It has been a long time since I've had that feeling of being winded. As a kid I'd be climbing on the monkey bars, enjoying the sensation of hanging upside down when suddenly I'd be on the ground searching for breath.
The last few weeks have felt just like that as we returned to lockdown in Melbourne, the wind knocked out of us and our confidence shaken. The daily number counts, and the realisation of what the spread to aged care homes will mean for too many families.
But this crisis has two interconnected dimensions – health and the economy. These are dark days for the city on many fronts.
Lockdown bites: An empty Flinders Lane.Credit:Getty
Answering the question of what this will mean for the Melbourne and broader Victorian economy in the short term is a relatively easy exercise of adding up the weekly hit to economic output. The calculation for stage three restrictions was about $1 billion a week. But will our setbacks have longer-term consequences?
Victoria was already facing a steeper climb up Treasurer Josh Frydenberg's mountain of economic recovery. The state's economy is diverse but relies on international education and migration more than the other states. In 2018-19, international education alone added $12.6 billion to the state economy and generated almost 80,000 jobs.
People like coming here to study and live, and this pays a large economic dividend. It helped propel Victoria's economy to the top of the pops before coming into this crisis. Until a vaccine is found, borders are reopened and people start moving around the globe again, these lucrative sources of growth will remain subdued.
There is also no doubt that a second lockdown has put Victoria behind other states that are free to set off on the path to recovery. However, the nature of pandemics means Victoria will make up much of this ground as soon as it is allowed to reopen, before the really hard work to fully restore economic prosperity commences. Hard work that the rest of Australia, still reliant on JobKeeper and without a clear economic plan from the federal government, is to date failing to start in earnest. We may not be as far behind the pack as we fear.
Many Victorians will remember the long and hard recovery following the 1990s recession. It took Victoria seven years to get back to the same level of employment as before the recession. It only took NSW four years. The difference wasn't the economic policies in Canberra, it was the policies of the Kennett government that prioritised austerity and "reform" over jobs.
Beyond the hard lesson that austerity is the single worst policy response to a recession, we also learnt that we have more control over our economic destiny than we may realise. Record levels of infrastructure spending are already under way in Victoria, and will continue to support jobs in the construction sector. But there are other opportunities the state government can grasp to build a strong recovery through investing in our most lucrative asset, Victorians.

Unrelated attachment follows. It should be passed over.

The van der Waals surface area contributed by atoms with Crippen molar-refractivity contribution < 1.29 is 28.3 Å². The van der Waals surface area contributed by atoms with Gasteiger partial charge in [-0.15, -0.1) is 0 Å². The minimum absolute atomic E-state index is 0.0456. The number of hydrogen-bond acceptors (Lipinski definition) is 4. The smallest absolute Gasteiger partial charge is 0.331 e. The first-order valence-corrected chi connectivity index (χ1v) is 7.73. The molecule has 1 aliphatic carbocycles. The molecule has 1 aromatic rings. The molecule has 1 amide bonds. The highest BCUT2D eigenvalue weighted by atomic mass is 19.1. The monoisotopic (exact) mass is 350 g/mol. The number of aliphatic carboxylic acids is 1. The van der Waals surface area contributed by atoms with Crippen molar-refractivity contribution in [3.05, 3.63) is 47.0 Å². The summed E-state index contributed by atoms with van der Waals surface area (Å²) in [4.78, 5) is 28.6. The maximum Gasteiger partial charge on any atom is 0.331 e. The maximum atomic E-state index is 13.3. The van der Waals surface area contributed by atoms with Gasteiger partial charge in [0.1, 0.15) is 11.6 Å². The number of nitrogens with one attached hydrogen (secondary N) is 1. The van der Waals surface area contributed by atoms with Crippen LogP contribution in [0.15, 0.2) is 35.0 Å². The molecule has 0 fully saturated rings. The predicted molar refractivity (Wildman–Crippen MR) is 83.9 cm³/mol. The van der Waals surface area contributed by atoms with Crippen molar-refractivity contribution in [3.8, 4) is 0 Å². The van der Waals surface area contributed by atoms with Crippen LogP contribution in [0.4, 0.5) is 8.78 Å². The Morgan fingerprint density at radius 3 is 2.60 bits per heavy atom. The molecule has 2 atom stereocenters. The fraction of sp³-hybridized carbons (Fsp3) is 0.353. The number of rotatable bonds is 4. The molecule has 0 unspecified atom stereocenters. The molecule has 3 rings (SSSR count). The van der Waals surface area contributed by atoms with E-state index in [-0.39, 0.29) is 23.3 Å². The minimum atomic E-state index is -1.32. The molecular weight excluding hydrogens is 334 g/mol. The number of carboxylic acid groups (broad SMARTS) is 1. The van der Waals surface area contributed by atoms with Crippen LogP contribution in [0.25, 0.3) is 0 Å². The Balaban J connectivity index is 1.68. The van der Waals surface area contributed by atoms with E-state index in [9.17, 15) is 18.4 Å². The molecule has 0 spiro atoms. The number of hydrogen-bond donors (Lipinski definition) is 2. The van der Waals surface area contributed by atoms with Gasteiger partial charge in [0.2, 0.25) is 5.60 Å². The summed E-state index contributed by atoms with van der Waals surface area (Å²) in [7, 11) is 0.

Where the Commonwealth has turned its back on the productivity and employment potential of childcare, Victoria could move to expand three and four-year-old kinder programs. Additional jobs for early childhood educators, better outcomes for children and increased participation of women in the workforce. An investment that would pay immediate and long-term economic dividends.
Many school students will need extra support to catch up once schools resume. A targeted six-month tutoring program as proposed by the Grattan Institute would help bridge the gap between Victorian students and the rest of the country. Employing thousands of tutors and teachers, the program could help ensure that Victoria maintained its advantage in human capital so important in driving investment and jobs of the future.
The national push for investment in social and affordable housing to drive the economic recovery has so far failed to entice the Commonwealth to open its wallet. It has been more interested in funding new kitchens and bathrooms. Victoria has announced additional spending, but a larger program of renewal and expansion of our social housing could underpin the recovery across the state. As with kinder programs, the benefits would be beyond the immediate jobs for construction – with social housing playing a critical role in tackling disadvantage and lifting long-term growth.
Melbourne is not alone in having being humbled by this wicked virus. As we endure the worst of days ahead we should do our best to stay upbeat about the economic future of our city. The sport, the theatres, the galleries, the cafes and the restaurants that define Melbourne will return. We just have be ready to climb back on, aim high once again and take another chance at success.
Angela Jackson is lead economist at Equity Economics and was the deputy chief of staff to former federal finance minister Lindsay Tanner.
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